Wednesday, June 3, 2020


“I think you deserve to find everything out,” she said,
and I practically ripped the page to turn it,
the final major revelations finally at hand,
with only twenty pages in the final chapter
of the final book in the series to go,
the identity of the killer to be revealed,
the hero’s father named,
the nature of the doomsday weapon
everyone had been hunting,
the reason the hero couldn’t remember his own wedding.
I turned the page,
then I blinked.
And I stared at a blank page,
followed by another,
followed by another,
all the way to the end of the book.
No more dialogue,
no more exposition,
no more plot,
no climax,
no denouement.
The novel,
which I had purchased in hardback
on its first day of publication,
was now devoid of ideas,
empty of symbols,
barren of words.
I threw the book across the room in disgust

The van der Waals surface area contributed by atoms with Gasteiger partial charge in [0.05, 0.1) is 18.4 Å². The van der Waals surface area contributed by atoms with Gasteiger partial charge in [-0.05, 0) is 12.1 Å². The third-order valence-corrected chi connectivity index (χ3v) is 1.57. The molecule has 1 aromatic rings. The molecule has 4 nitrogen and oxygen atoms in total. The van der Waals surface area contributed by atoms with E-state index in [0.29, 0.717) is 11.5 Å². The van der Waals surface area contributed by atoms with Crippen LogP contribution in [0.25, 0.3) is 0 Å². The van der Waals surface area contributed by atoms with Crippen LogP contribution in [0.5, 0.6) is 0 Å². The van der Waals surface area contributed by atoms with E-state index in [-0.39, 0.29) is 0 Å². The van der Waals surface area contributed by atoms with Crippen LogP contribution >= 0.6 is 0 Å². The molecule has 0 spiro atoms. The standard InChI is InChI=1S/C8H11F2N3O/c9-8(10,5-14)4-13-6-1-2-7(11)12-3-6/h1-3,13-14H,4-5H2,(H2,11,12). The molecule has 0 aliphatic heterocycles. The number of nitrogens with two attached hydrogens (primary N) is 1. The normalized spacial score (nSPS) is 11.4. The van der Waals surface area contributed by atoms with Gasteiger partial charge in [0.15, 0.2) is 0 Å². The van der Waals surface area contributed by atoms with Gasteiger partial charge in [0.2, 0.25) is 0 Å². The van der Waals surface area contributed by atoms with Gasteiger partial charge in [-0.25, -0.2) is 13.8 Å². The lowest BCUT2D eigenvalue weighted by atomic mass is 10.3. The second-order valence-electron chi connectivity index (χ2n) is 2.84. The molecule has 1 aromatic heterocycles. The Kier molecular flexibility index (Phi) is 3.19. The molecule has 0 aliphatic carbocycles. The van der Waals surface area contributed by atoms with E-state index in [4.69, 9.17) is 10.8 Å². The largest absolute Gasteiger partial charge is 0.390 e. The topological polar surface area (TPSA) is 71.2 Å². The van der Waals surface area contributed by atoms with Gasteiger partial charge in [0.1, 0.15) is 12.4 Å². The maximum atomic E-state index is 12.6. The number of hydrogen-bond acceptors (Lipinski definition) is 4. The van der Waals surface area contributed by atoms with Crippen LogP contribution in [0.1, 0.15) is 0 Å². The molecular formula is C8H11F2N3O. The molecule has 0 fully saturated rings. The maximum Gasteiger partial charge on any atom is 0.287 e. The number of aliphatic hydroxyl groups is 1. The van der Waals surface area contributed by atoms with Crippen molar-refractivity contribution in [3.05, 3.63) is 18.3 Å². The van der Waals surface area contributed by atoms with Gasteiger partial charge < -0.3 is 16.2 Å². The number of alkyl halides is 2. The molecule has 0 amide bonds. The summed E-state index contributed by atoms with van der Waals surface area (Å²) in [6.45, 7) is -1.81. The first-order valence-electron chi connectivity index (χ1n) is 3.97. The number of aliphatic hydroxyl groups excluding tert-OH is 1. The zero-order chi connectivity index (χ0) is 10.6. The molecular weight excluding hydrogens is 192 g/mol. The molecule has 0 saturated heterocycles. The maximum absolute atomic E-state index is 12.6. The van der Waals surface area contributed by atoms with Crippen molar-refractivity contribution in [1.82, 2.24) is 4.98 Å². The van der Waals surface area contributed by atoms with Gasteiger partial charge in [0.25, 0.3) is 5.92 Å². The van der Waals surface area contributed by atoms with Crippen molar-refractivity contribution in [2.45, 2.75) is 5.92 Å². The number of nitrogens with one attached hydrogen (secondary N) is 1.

and took to the internet,
where I intended to lodge a sternly worded complaint
with the publisher and the bookstore chain
and seek a refund.
I soon discovered that I was not alone,
that millions of readers were similarly outraged,
that the book simply stopped
on the same page, with the same line
for every single copy.
“I think you deserve to find everything out,” she said,
and that was it.
The printing press released a statement
that they had made no error,
that this was the way the author had intended the book to end.
“What a load of bullshit!” the author’s fans cried,
and they cursed her on social media,
millions upon millions of angry people,
betrayed by an artist,
their time investment all for naught.
The author’s husband then made a statement,
explaining that she had been suffering
from a terrible and obscure degenerative disease,
which had a long unpronounceable name,
and she was now in a coma,
from which she was never expected to emerge.
That, apparently, was the “everything” she had wanted
to tell her readers,
that she was running out of time
and would not be able to finish the book.
So the angry people now felt very guilty and sorrowful
and posted loving tributes to the author
and declared the ending “haunting” and “brilliant.”
I didn’t want to say anything publicly,
but I thought it was still a load of bullshit.

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